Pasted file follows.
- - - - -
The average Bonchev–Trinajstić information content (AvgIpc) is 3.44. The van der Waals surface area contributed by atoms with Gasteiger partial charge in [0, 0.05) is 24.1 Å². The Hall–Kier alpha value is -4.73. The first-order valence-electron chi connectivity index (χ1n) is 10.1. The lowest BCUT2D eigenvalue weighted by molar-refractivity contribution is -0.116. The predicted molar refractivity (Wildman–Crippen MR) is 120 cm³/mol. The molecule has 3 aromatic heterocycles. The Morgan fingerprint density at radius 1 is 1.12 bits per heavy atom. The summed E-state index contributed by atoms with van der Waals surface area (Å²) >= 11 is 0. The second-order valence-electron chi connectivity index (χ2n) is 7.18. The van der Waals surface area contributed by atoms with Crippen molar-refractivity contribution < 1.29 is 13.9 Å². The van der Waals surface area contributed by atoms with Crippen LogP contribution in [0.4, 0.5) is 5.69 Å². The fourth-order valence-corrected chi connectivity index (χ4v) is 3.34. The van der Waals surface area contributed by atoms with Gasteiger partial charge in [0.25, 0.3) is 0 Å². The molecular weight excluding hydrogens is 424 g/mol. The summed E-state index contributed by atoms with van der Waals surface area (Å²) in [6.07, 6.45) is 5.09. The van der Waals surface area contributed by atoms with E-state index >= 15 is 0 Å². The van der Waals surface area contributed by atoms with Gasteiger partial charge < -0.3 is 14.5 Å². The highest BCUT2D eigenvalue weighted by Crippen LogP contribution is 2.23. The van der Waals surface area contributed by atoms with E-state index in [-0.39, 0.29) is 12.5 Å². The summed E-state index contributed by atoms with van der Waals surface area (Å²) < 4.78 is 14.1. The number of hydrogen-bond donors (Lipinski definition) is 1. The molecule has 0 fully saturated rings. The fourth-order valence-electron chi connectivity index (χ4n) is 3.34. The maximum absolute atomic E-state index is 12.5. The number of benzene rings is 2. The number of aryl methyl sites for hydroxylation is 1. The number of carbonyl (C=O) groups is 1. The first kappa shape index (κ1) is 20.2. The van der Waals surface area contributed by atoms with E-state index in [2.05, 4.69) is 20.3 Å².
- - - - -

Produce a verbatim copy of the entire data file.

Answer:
The average Bonchev–Trinajstić information content (AvgIpc) is 3.44. The van der Waals surface area contributed by atoms with Gasteiger partial charge in [0, 0.05) is 24.1 Å². The Hall–Kier alpha value is -4.73. The first-order valence-electron chi connectivity index (χ1n) is 10.1. The lowest BCUT2D eigenvalue weighted by molar-refractivity contribution is -0.116. The predicted molar refractivity (Wildman–Crippen MR) is 120 cm³/mol. The molecule has 3 aromatic heterocycles. The Morgan fingerprint density at radius 1 is 1.12 bits per heavy atom. The summed E-state index contributed by atoms with van der Waals surface area (Å²) >= 11 is 0. The second-order valence-electron chi connectivity index (χ2n) is 7.18. The van der Waals surface area contributed by atoms with Crippen molar-refractivity contribution < 1.29 is 13.9 Å². The van der Waals surface area contributed by atoms with Crippen LogP contribution in [0.4, 0.5) is 5.69 Å². The fourth-order valence-corrected chi connectivity index (χ4v) is 3.34. The van der Waals surface area contributed by atoms with Gasteiger partial charge in [0.25, 0.3) is 0 Å². The molecular weight excluding hydrogens is 424 g/mol. The summed E-state index contributed by atoms with van der Waals surface area (Å²) in [6.07, 6.45) is 5.09. The van der Waals surface area contributed by atoms with E-state index >= 15 is 0 Å². The van der Waals surface area contributed by atoms with Gasteiger partial charge < -0.3 is 14.5 Å². The highest BCUT2D eigenvalue weighted by Crippen LogP contribution is 2.23. The van der Waals surface area contributed by atoms with E-state index in [-0.39, 0.29) is 12.5 Å². The summed E-state index contributed by atoms with van der Waals surface area (Å²) < 4.78 is 14.1. The number of hydrogen-bond donors (Lipinski definition) is 1. The molecule has 0 fully saturated rings. The fourth-order valence-electron chi connectivity index (χ4n) is 3.34. The maximum absolute atomic E-state index is 12.5. The number of benzene rings is 2. The number of aryl methyl sites for hydroxylation is 1. The number of carbonyl (C=O) groups is 1. The first kappa shape index (κ1) is 20.2. The van der Waals surface area contributed by atoms with E-state index in [2.05, 4.69) is 20.3 Å².